Guest Post by Mütter Museum Curator Anna Dhody
Rarely Seen offers visitors a glimpse of objects from the storage rooms of the Mütter Museum. Several items have not been displayed for decades and some are recent acquisitions that have never been exhibited. Some of the instruments represent the pinnacle of medical knowledge for their time while others had mixed and sometimes detrimental medical results.
Many people remember when the threat of polio was omnipresent. Public pools and movie theaters were closed and parents lived in fear that their children could be struck down at any moment, unable to move or breathe. No one was safe: while the poliomyelitis virus affected mainly children, adults were also susceptible. The iron lung became one of the most iconic objects of the polio scourge, a symbol of the epidemics of the 1940s and 50s.
“Emerson Negative Pressure Ventilator.” This machine goes by many names including “artificial respirator,” but it is more popularly known as the iron lung. Industrial hygienist Phillip Drinker and physician Louis Agassiz Shaw invented the first version, known as the Drinker Respirator, which was first used in 1928 at Children’s Hospital, Boston. In 1931, John Haven “Jack” Emerson, an inventor of medical devices, debuted his version of the machine which improved upon the Drinker design. Emerson’s proved more efficient, lighter, quieter, and was less than half as expensive at $1000 (the equivalent of over $12,000 in today’s currency). Drinker immediately sued Emerson, an act which proved unwise as the courts determined that all of the individual technical elements of Drinker’s machine were already patented by others, a decision that rendered Drinker’s patent invalid.
Both Drinker and Emerson’s iron lungs worked upon the principle of negative pressure. This principle governs how humans and most mammals breathe. In normal respiration, the rib cage expands while the diaphragm contracts downwards. This act expands the chest cavity and causes the pressure in the cavity to decrease. The lungs expand to fill the empty space which causes the air pressure inside them to fall and become negative. Air then flows into the lungs resulting in inhalation. When the chest cavity is contracted, the process reverses and results in exhalation.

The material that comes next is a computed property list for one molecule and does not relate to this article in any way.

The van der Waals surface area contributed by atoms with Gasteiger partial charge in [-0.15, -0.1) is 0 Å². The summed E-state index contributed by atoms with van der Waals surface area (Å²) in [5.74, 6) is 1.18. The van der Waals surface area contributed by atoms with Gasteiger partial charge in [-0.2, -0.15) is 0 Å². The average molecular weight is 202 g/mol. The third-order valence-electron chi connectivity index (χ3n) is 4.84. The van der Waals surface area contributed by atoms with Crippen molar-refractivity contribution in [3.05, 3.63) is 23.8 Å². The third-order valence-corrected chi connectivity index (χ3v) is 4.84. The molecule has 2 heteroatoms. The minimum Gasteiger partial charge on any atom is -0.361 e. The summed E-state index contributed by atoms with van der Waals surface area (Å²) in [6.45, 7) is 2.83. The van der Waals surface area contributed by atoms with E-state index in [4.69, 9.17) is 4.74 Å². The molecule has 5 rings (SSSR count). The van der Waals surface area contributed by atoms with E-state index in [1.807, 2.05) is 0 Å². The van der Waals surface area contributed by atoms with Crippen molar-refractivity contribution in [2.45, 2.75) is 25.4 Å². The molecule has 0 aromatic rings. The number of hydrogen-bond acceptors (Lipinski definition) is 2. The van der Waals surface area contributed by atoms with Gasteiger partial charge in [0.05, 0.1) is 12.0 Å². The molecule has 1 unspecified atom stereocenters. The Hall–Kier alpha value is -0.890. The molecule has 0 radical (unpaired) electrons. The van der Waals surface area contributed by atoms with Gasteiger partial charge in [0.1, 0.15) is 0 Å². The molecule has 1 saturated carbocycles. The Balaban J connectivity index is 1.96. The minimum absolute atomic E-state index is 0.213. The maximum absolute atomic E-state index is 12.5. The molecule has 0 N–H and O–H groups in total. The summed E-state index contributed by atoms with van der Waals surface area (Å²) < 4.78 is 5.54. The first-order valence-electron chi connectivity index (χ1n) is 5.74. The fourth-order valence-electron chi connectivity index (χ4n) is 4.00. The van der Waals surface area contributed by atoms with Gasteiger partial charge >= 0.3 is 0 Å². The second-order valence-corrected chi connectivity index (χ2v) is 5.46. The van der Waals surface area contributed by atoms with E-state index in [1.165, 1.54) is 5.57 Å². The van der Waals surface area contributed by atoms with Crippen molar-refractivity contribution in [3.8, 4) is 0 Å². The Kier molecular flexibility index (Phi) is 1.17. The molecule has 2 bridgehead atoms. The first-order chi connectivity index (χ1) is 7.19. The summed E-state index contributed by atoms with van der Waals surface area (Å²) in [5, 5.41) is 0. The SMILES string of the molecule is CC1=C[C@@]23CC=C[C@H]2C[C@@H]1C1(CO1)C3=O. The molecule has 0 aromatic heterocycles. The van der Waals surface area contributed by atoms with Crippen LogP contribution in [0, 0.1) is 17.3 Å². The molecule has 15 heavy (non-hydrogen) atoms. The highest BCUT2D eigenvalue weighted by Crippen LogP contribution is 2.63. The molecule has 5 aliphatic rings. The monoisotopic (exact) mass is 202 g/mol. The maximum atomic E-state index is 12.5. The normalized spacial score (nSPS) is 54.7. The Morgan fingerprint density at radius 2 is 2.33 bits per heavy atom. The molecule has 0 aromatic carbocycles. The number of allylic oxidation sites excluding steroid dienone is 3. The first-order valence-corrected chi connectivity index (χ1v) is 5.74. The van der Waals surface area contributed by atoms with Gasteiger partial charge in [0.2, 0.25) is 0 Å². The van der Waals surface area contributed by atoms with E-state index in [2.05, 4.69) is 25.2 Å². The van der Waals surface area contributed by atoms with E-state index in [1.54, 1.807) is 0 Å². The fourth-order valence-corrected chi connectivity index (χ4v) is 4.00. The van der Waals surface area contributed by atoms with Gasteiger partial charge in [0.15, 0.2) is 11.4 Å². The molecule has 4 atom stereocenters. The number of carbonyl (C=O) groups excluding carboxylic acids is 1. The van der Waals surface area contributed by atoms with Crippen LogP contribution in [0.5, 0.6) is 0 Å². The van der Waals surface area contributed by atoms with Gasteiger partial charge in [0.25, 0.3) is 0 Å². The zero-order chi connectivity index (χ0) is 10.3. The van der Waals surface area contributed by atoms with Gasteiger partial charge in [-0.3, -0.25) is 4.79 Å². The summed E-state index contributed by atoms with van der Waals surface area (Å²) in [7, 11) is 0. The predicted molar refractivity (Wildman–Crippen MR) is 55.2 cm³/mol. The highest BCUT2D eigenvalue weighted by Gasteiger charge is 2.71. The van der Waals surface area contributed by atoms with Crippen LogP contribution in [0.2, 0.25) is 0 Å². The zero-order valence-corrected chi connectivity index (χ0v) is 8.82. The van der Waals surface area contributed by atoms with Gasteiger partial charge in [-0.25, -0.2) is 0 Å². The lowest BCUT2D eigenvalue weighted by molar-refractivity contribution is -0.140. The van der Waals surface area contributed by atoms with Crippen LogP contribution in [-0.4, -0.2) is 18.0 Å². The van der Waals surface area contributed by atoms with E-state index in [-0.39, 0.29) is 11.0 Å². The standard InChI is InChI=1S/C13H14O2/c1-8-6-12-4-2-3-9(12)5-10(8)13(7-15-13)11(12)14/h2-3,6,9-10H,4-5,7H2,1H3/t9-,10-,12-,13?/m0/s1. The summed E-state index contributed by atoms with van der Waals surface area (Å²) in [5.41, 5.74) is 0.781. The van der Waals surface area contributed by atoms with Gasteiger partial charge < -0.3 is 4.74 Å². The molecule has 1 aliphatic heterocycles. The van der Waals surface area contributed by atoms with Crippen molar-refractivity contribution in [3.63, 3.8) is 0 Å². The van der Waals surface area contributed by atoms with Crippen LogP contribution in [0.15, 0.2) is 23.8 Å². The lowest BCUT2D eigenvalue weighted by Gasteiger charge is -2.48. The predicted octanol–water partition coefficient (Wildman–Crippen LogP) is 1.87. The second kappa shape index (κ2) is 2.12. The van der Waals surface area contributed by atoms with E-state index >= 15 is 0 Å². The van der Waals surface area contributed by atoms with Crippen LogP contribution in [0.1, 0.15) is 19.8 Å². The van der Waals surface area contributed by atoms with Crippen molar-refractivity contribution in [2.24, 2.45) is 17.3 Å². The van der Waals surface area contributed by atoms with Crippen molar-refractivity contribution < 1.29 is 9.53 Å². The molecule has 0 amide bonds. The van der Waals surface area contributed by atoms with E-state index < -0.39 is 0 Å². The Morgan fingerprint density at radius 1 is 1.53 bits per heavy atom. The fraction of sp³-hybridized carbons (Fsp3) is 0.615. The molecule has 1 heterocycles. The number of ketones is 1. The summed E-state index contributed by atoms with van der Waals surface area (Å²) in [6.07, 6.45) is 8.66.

When a person contracts the poliomyelitis virus, the resulting infection can cause motor paralysis and disrupt the normally involuntary act of breathing. Machines such as Emerson’s create a microenvironment that mimics the pressurization (and de-pressurization) that normally occurs in a healthy body. Artificial ventilation proved to be less invasive, the rate and depth of respiration could be regulated, and the machine could fit all body shapes and sizes, from children to adults. In the iron lung, the patient lies on his or her back on a removable bed. The head rests on a stand outside the machine with a rubber collar around the neck to provide the seal necessary to maintain the pressurized environment. The patient can be removed from the machine for short intervals by removing the end with the head and sliding the bed out.
While many people consigned to the iron lungs were eventually able to recover and breathe on their own, some suffered permanent damage and had to remain in the machines. According to Post-Polio Health International, as of 2008 there were approximately 30 patients in the United States still using an iron lung.
UPDATE: As of October 13, 2010, Rarely Seen is open! If you’re near Philadelphia, come to the Mütter Museum to see the exhibit. We’ll post next week on Dr. Robert Austrian’s bacterial incubator, which is also featured in the exhibit. This incubator was an important piece of equipment in Dr. Austrian’s pneumococcal researches.